Tesla (NASDAQ:TSLA) short and hedge fund manager David Einhorn has issued a response to Elon Musk’s invitation to meet and visit the electric car maker’s facilities. Einhorn agreed to meet with Musk in his response, though he had a number of odd demands and remarks that went along with his acceptance.
Similar to Musk’s letter, Einhorn’s response was long and posted on Twitter via a screenshot. In it, the Greenlight Capital President challenged the Tesla CEO, claiming that while both his hedge fund and Tesla “struggled” last year, his business has generated “real profits for investors” since it was established in 1996. He also denied that his TSLA short has performed badly as well, arguing that it has merely “fluctuated.”
Following is Einhorn’s letter to Musk in full.
— David Einhorn (@davidein) November 8, 2019
I am glad that you read our October letter and would like to discuss it. You say we “made numerous false allegations against Tesla.”
Could you be more specific? Can you point to at least one sentence that is false and refute it with facts? We certainly are capable of making mistakes and if we said anything false, we will correct it for the record. Facts do matter to us. I can’t imagine how it would feel to have entire websites like https://elonmusk.today chronicling your untruths.
Our business have some similarities and differences. We both struggled last year. However, a key difference is that Greenlight’s business has generated real profits for our investors since we began in 1996. Tesla’s business financials reflect a decade of annual losses and an accumulated deficit of $6 billion, despite billions of dollars of taxpayer subsidies.
As for our short of Tesla, it’s fluctuated. In a multi-year bull market, it hasn’t performed badly. By continually changing the narrative and narrowly averting crisis after crisis, you have certainly kept it interesting. We shall see what happens from here.
We welcome your offer to let us learn more about Tesla and will take you up on it. This is a stark contrast from Tesla’s prior position, as your IR team has refused several requests from us to converse directly and answer our questions.
I think facility visits would be fun (can we start in Buffalo?). I might learn the difference between your alien dreadnought factory and cars made by hand in a tent.
The truth is we are much more interested in, and have many questions about, your financial statements. Perhaps, we could spend some time together with your CFO, Zach Kirkhorn.
As an example, my understanding of auto sales is that car buyers don’t typically drive off the lot without paying for the car. Publicly-traded auto dealers have only a couple days of account receivable balances. Yet, Tesla is owed over $1 billion by its customers. With customers paying up front, why are the balances so high? In September 2018, you said the receivables doubled up because the quarter ended on a Sunday. That answer wasn’t very satisfying at the time. This year, the quarter ended on a weekday. Sales are lower than they were a year ago and yet, the receivables were high. We are curious.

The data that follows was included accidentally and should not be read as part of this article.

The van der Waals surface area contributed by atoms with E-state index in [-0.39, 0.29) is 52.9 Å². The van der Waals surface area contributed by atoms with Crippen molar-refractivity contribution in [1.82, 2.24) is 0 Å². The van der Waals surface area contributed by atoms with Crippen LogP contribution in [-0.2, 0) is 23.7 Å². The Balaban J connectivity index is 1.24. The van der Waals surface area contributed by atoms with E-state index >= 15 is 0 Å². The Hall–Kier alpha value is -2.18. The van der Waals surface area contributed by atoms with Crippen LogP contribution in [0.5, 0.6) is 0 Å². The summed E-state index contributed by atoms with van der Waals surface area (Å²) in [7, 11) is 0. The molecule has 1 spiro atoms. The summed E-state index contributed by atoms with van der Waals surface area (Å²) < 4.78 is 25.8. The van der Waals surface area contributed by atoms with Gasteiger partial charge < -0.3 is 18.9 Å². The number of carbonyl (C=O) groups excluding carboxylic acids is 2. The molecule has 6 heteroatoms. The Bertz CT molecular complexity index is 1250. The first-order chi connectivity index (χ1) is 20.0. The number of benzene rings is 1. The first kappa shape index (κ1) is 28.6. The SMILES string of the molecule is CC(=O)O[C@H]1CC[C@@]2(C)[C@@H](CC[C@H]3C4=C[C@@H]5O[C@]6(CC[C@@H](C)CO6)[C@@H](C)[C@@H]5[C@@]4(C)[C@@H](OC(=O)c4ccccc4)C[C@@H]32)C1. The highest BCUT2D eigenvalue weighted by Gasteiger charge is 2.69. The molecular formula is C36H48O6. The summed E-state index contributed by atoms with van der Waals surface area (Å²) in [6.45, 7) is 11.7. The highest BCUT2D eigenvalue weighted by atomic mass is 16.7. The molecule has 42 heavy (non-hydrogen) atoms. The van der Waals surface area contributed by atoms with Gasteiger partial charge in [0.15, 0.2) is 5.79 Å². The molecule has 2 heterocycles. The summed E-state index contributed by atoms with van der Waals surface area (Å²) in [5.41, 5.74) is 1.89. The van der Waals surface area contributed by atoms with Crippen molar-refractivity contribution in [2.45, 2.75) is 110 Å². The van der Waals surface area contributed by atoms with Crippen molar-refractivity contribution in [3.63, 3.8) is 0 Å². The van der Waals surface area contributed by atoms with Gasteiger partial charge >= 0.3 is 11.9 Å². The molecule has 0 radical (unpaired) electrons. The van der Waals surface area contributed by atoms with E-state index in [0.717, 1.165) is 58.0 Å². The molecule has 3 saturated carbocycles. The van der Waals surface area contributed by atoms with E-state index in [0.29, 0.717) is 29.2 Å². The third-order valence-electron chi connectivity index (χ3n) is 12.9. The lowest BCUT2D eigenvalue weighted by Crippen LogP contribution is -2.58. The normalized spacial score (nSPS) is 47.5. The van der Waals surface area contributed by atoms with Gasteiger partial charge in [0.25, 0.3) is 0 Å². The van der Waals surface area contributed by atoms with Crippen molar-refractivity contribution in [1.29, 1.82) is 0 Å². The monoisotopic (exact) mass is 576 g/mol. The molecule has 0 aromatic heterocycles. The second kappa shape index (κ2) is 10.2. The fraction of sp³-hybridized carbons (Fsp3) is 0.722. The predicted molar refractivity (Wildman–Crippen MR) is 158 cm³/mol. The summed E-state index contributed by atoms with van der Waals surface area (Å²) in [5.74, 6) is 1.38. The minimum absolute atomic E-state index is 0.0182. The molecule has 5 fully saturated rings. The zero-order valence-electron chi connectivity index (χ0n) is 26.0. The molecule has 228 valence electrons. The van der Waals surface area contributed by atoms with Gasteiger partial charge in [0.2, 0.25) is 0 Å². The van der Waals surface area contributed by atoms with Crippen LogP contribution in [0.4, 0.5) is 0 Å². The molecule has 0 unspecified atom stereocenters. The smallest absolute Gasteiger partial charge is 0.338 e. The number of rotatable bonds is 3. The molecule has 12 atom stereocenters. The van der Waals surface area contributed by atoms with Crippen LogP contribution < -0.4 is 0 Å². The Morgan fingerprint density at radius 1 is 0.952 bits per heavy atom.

We have dozens of questions like that.
I truly appreciate your offer to build a direct communication so we can learn more about Tesla. Please advise on how we should go about scheduling. And have a nice weekend.
Looking at Einhorn’s response, it appears that the TSLA short is not really taking an open-minded approach in responding to Musk’s letter. Instead, Einhorn seems to be doubling down on his allegations of fraud against Musk with his suggestion that the electric car maker’s finances don’t line up. With such a response, including snide, outdated references to GA4, it would not be very surprising if Tesla does not choose to go forward with Elon Musk’s initial invitation.
This is quite ironic considering that Einhorn himself and his fund, Greenlight Capital, were fined by the UK Financial Service Authority (FSA) for £7.2 million (US$9.27 million) for insider trading. According to the FSA, Einhorn engaged in “market abuse” in relation to a fundraising by pub group Punch Taverns in June 2009. Greenlight has also struggled over the past year, being unable to beat the market and declining 34% last year, its worst year since the fund was founded.
Disclosure: I have no ownership in shares of TSLA and have no plans to initiate any positions within 72 hours.